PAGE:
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April 5, 2005

'Love as a mental illness'


So reads the subtitle of psychologist Frank Tallis's new book, "Love Sick."

More: "We are afflicted rather than affected by love."

I'll drink to that.

And have, more than once, but that's another story, for another time.

Daniel Swift, reviewing the book in Sunday's New York Times Book Review, wrote, "our genes are hard-wired to follow slavishly the dictates of natural selection, but our societies and and our bodies would become exhausted if we followed them into ceaseless childbearing and raising."

Tallis writes, "However, the very fact that we can self-reflect, and rebel, has perhaps necessitated the evolution of a safety mechanism. We call this safety mechanism 'love.'"

Swift wrote that Tallis believes that the great unspoken fear that dating and relationship manuals seek to assuage is the fear of abandonment and humiliation: "of being stood up at a bar or at the alter."

Tallis believes this is wrongheaded and writes, "To be romantically involved is an admission that carries a host of implications: passion, folly, obsession, anguish, recklessness, intrigue and adventure."

By necessity, love — and fear — enter at the same door.


The book is $10.85 at amazon, if you want — or need — more.

[via Daniel Swift and the New York Times Book Review]

April 5, 2005 at 04:01 PM | Permalink | Comments (0) | TrackBack

Pie Keeper™


"The last slice of pie is as tasty as the first!"

I can see that this would be the case if you had this ingenious creation.

I don't know about you but as for me when I'm alone with a pie that's already been cut into, I tend to cut off a thin exposed edge and discard it before taking my piece.

Of course, you can't do this if anyone else is around.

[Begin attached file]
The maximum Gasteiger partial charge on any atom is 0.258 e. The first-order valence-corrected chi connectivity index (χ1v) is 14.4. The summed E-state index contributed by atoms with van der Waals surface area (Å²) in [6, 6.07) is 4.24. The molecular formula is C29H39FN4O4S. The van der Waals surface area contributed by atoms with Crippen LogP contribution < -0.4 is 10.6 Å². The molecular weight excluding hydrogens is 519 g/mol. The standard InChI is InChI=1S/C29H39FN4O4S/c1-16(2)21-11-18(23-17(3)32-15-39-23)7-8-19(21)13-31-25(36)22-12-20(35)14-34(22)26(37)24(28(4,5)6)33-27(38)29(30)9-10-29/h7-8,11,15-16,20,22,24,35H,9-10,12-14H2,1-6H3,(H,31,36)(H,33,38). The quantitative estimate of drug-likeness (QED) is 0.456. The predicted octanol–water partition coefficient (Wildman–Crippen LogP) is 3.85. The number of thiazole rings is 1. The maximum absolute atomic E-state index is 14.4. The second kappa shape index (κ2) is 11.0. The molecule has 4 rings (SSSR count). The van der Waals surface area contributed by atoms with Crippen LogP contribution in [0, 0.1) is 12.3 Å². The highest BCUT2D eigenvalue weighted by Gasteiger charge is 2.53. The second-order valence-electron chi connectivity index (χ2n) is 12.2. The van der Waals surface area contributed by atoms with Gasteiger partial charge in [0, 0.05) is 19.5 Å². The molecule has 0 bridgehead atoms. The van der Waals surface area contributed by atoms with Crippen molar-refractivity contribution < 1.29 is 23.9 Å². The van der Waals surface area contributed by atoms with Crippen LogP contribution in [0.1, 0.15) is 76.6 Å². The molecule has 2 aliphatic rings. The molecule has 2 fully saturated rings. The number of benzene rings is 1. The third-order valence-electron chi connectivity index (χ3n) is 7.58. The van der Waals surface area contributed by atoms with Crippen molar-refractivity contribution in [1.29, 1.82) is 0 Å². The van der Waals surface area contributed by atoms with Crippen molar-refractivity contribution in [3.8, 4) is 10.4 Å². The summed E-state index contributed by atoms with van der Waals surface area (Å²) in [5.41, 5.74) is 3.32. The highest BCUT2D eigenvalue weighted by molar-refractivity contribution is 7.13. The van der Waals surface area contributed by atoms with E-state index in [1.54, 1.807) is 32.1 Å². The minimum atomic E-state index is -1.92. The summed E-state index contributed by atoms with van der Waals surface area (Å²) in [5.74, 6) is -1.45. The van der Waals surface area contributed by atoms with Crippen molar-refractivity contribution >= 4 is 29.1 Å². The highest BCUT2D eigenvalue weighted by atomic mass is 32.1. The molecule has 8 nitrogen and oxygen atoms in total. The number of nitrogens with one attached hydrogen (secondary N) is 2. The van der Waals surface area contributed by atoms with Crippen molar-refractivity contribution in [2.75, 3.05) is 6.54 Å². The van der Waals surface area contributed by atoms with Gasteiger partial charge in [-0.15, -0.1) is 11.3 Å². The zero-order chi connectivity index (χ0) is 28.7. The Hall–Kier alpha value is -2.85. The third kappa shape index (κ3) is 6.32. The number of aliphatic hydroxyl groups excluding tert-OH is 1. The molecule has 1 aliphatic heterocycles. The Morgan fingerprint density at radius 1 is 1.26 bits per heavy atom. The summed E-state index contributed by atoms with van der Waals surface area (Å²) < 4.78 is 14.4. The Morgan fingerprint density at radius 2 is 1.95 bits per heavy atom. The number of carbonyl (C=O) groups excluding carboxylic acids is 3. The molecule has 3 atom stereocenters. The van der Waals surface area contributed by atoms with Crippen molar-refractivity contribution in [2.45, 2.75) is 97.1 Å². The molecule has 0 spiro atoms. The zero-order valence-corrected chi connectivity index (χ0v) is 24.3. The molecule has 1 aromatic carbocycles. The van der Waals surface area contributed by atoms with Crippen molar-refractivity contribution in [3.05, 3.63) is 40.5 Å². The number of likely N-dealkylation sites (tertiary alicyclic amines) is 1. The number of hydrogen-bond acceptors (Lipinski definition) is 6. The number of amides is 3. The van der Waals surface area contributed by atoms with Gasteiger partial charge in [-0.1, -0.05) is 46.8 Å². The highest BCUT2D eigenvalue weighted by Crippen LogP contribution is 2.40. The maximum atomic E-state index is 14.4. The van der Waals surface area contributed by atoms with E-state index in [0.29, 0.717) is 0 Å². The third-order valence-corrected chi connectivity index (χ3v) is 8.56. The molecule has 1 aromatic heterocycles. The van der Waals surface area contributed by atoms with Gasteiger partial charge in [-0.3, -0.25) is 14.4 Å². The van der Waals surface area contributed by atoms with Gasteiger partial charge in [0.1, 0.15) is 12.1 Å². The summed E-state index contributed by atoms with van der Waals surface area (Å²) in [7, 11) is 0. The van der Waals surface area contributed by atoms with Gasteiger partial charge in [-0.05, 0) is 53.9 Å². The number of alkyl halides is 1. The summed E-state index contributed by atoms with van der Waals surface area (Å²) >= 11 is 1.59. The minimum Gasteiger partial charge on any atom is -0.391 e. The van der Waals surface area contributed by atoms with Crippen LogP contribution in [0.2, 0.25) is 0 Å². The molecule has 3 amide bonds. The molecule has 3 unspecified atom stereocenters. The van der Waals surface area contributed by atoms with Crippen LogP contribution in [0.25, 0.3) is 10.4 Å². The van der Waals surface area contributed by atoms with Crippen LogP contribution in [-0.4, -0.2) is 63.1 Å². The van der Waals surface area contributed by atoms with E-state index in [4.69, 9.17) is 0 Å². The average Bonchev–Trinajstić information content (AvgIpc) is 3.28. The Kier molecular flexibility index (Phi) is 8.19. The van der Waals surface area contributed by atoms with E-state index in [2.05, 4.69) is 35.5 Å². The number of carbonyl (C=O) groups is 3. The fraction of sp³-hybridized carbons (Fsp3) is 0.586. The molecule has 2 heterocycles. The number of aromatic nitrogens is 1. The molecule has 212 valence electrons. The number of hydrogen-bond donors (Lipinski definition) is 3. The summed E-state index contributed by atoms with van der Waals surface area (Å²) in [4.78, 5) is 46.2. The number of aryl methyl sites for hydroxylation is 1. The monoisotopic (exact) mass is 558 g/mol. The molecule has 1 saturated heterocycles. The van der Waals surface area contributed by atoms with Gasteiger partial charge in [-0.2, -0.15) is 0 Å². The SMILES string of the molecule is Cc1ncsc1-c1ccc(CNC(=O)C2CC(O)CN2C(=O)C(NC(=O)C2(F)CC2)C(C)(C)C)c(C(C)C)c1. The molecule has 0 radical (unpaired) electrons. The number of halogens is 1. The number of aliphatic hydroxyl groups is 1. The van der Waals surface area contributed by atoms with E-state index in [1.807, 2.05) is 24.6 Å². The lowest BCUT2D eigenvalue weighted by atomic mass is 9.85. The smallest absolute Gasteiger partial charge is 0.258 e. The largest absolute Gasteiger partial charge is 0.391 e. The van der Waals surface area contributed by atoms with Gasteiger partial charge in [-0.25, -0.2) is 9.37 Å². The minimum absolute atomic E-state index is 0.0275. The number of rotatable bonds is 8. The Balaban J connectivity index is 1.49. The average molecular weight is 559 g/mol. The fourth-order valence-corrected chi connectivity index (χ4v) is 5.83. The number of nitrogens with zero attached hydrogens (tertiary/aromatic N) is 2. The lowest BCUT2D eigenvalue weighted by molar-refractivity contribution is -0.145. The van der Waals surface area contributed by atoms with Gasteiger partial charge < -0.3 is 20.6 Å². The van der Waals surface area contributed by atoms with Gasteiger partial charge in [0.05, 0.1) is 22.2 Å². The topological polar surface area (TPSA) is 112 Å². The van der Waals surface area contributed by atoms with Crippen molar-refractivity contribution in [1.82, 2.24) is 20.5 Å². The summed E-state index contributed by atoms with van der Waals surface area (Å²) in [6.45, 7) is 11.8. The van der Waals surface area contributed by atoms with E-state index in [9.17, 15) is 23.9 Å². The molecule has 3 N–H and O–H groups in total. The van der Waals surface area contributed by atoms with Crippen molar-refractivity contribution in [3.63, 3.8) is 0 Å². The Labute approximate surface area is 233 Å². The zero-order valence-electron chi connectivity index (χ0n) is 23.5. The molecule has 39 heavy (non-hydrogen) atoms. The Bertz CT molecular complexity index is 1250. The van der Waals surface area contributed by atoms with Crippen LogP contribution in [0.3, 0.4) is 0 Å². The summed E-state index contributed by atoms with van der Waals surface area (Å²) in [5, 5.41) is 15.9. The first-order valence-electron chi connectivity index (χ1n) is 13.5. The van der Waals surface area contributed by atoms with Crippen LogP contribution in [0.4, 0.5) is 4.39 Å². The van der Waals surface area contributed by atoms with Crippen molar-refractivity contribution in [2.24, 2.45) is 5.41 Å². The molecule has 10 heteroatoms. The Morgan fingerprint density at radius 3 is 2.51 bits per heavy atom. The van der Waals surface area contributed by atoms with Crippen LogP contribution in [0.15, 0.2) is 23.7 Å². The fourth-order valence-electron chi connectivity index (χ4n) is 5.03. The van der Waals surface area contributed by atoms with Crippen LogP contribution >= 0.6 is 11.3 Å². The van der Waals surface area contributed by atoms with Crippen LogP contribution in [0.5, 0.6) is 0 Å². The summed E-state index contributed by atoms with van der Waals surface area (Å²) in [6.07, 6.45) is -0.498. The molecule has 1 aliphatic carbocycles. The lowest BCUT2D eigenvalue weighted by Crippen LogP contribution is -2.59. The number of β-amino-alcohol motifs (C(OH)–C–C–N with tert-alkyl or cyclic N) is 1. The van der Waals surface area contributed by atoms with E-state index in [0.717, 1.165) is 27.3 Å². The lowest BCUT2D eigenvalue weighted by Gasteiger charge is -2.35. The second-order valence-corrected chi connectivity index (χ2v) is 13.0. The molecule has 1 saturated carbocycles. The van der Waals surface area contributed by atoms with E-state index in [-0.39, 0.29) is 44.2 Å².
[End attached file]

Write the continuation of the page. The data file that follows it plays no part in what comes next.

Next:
Someone obviously thought about this problem, but instead of shrugging did something about it.

And just as the invention of the wheel followed just that sort of unique response to a problem, so with the Pie Keeper™.

"Seals in flavor and freshness and prevents fruit fillings from leaking out."


"Easily adjusts to fit your 9"-10" pie, no matter how many pieces are left."

That last piece, sitting there all by its lonesome, will no longer have that slightly aired-out look and taste if you're fortunate enough to have employed one of these nifty gadgets.

Originally $4.95, but now priced to move fast at $3.95 here.

April 5, 2005 at 03:01 PM | Permalink | Comments (0) | TrackBack

BehindTheMedspeak: RoboDoc to make anesthesiologists obsolete



Should I begin retraining for a new career now or do you think I'm being just a little teeny bit too alarmist?

I read yesterday in the Washington Post that SRI International, of Menlo Park, California, has just been awarded a two-year, $12 million contract from DARPA to develop a robotic surgical system that would let doctors in a remote location operate on a wounded soldier on the battlefield .

Roseanne Gerin wrote in the Post, "The automated medical treatment system, which would not require on-site medical personnel, could be on the battlefield in 10 to 15 years, said John Bashkin, a director of business development at SRI."

The unmanned operating bays would be known as "trauma pods."

Gerin wrote, "For the trauma pod to be effective, reseachers... need to automate surgical processes such as administering anesthesia or inserting an IV."

Hey, SRI folks, guess what?

That's only the easy part.

What about making sure the IV stays in while the soldier's thrashing around in pain?

Considering that I still sometimes can't get an IV in after putting in many thousands, I'd say SRI has plenty on its plate.

And giving anesthesia?


I won't even go there.

Still, just to be on the safe side maybe I should hedge my bet just a smidge and look into this blogging stuff I've heard about.

Here's the Washington Post story.

    SRI to Develop Robotics for Battlefield Medical Care

    Call it Robodoc.